The Natural History Museum at Tring joined some of the world's most glamorous locations this month to host an exclusive fashion shoot for a Royal College of Art final year textiles student.
Gorillas, snakes, flora and fauna adorn Emma's scarf prints.
Twenty-five-year-old local fashion student Emma Shipley used some of the specimens at the Natural History Museum at Tring as visual inspiration for her final year collection.
Emma says, 'I grew up near Tring and used to visit the Museum as a child. I always loved it. It seemed the perfect place to shoot my evolution-inspired scarf collection. Tring is a unique location: the quintessential home of zoology.
'The animals served as a perfect background to echo the prints on my scarves and I'm delighted with the final images.'
The designs on the fashion scarves feature gorillas, snakes and a variety of flora and fauna, and they are influenced by the Darwinian theory of evolution and patterns in the natural world.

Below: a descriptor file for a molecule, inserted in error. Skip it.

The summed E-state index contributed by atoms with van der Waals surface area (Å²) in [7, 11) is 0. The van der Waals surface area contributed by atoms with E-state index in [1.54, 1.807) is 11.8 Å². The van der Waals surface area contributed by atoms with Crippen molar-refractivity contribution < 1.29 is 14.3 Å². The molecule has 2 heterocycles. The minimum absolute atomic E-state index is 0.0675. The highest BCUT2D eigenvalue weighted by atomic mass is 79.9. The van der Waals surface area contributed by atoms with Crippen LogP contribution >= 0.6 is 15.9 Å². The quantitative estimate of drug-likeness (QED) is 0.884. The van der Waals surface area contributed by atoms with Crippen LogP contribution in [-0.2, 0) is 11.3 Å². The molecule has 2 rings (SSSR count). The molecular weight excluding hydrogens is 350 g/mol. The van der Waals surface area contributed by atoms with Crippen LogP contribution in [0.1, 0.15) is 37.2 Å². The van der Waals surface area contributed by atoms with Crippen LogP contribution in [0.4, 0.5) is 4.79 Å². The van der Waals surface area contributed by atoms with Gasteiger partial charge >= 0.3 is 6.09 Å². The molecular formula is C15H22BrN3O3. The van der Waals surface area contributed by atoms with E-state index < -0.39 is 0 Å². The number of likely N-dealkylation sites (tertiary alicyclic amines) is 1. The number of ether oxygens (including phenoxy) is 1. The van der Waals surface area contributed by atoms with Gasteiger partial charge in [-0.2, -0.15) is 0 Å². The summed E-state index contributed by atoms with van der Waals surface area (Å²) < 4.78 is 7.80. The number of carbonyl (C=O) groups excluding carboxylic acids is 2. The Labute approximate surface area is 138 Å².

Emma's scarf collection was revealed at the Royal College of Art graduate show in London on 23 June. She hopes to sell her prints to luxury retailers.
Emma: 'The animals at Tring were a perfect background to echo the prints on my scarves.'
Paul Kitching, Museum Manager at Tring, said, 'It was a pleasure to help arrange this shoot, when you see how the Museum's collection has evoked such passion and creativity in someone and we wish her every success.'
Opened in the late 1800s to house the collections of Lionel Walter, second Baron Rothschild, the Natural History Museum at Tring welcomes more than 120,000 visitors a year. They can see a huge variety of wild, weird and wonderful specimens across the animal kingdom - from armadillos to zebras, and even domestic dogs.